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Mississippi State University

Mississippi State University is a comprehensive, doctoral-degree-granting university offering to a diverse and capable student body a wide range of opportunities and challenges for learning and growth; to the world of knowledge, vigorous and expanding contributions in research, discovery, and application; and to the State and its people in every region, a variety of expert services.

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Voting is well underway in many states. Here, an early voting station in Lincoln, R.I., Oct. 13, 2020. Lane Turner/The Boston Globe via Getty Images

Obstacles to voting: 6 essential reads on the challenges of election 2020

Experts explain five big threats to this year's election, from Russian interference to voter intimidation at the polls – plus some tips to make sure every vote is counted.
George Aubert rescues one of his chickens from rising floodwaters caused by Hurricane Matthew in Fair Bluff, North Carolina, in 2016. Sean Rayford/Getty Images

Worsening hurricane season threatens billions of chickens

More than half the US production of broiler chickens is in states along the coast frequently struck by hurricanes.
When Hurricane Dorian, seen here from the International Space Station, stalled over the Bahamas in September 2019, its winds, rain and storm surge devastated the islands. NASA

What makes hurricanes stall, and why is that so hard to forecast?

Hurricane stalling has become common over the past half-century, and their average forward speed has also slowed.
Encouraging students at the University of Colorado, Boulder, to vote in the midterm elections, Nov. 6, 2018. Jason Connolly/AFP via Getty Images

Want the youth vote? Some college students are still up for grabs in November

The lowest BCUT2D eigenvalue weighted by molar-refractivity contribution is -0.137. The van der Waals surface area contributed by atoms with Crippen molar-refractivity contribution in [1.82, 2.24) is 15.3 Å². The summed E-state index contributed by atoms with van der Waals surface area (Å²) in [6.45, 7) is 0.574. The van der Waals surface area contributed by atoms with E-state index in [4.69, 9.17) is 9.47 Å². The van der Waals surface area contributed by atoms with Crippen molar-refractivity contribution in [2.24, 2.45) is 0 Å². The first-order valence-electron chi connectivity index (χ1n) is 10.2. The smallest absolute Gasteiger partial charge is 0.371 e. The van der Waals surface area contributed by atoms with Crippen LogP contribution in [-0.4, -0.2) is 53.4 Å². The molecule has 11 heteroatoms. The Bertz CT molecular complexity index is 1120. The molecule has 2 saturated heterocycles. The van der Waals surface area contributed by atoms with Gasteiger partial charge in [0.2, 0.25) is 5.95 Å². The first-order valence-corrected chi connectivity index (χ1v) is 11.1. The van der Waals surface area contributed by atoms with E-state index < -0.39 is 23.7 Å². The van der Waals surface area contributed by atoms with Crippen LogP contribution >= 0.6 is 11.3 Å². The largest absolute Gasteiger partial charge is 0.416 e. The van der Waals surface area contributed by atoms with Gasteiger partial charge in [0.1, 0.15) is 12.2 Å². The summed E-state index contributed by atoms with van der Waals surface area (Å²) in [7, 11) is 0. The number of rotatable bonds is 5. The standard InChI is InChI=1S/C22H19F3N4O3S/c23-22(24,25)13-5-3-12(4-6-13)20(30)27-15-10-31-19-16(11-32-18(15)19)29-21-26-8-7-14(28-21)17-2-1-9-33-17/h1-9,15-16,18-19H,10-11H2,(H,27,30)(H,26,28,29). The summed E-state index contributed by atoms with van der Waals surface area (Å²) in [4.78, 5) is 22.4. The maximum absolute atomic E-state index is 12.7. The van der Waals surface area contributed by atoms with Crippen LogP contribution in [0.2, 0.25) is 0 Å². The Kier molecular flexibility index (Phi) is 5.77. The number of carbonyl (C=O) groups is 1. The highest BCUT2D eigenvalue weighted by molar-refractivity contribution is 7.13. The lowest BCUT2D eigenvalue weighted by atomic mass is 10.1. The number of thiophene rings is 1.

Researchers examined the voting behavior of 5,762 students at 120 colleges and universities. Two groups stood out as an untapped electoral resource – if the candidates can turn out Gen Z.
With its largely white and older workers, this poll site in Maine is typical of poll sites across the U.S. Shawn Patrick Ouellette/Portland Portland Press Herald via Getty Images

Poll workers on Election Day will be younger – and probably more diverse – due to COVID-19

An army of mostly older, white volunteers run America's voting sites. They're reluctant to work during a pandemic. So new recruits are signing up to run the polls, for better and for worse.
Patrons eat outside at a small cafe in West Reading, Pennsylvania, as the community begins to reopen. Ben Hasty/MediaNews Group/Reading Eagle via Getty Images

How small towns are responding to the global pandemic

Local leaders and business owners have had to get creative to help their residents stay healthy and keep community economies going.
Police officers wearing riot gear push back demonstrators shooting tear gas next to St. John’s Episcopal Church outside of the White House, June 1, 2020 in Washington D.C., during a protest over the death of George Floyd. JOSE LUIS MAGANA/AFP via Getty Images

What is tear gas?

The chemical weapon, tear gas, was used in Washington DC, Los Angeles, Orlando and several other cities to control crowds protesting the death of George Floyd. But what is it? Does it cause harm?
How many times a day do you use soap? Paul Linse/The Image Bank via Getty Images

The dirty history of soap

With hand-washing top of mind, soap is an integral part of keeping clean. But people through the ages relied on earlier forms of soap more for cleaning objects than for personal hygiene.
Carbonation and flavors are all that go into most seltzers. stockcam/E+ via Getty Images

Is seltzer water healthy?

Bubbly waters are becoming increasingly popular. While these carbonated, sometimes flavored beverages might cause slight harm to teeth, they are far better than soda. They might even be good for you.
When you share information online, do it responsibly. Sitthiphong/Getty Images

10 ways to spot online misinformation

Here's what to watch out for, so you can protect yourself – and your social circles – from lies, half-truths and misleading spins on current events.
To understand the effects of a big die-off, researchers set up experiments with wild boar carcasses. Brandon Barton, Mississippi State University

Rotting feral pig carcasses teach scientists what happens when tons of animals die all at once, as in Australia’s bushfires

Death is a natural part of ecosystems. But it's unusual for a large number of animals to all die at once. Researchers are investigating how a mass mortality event affects what's left afterwards.

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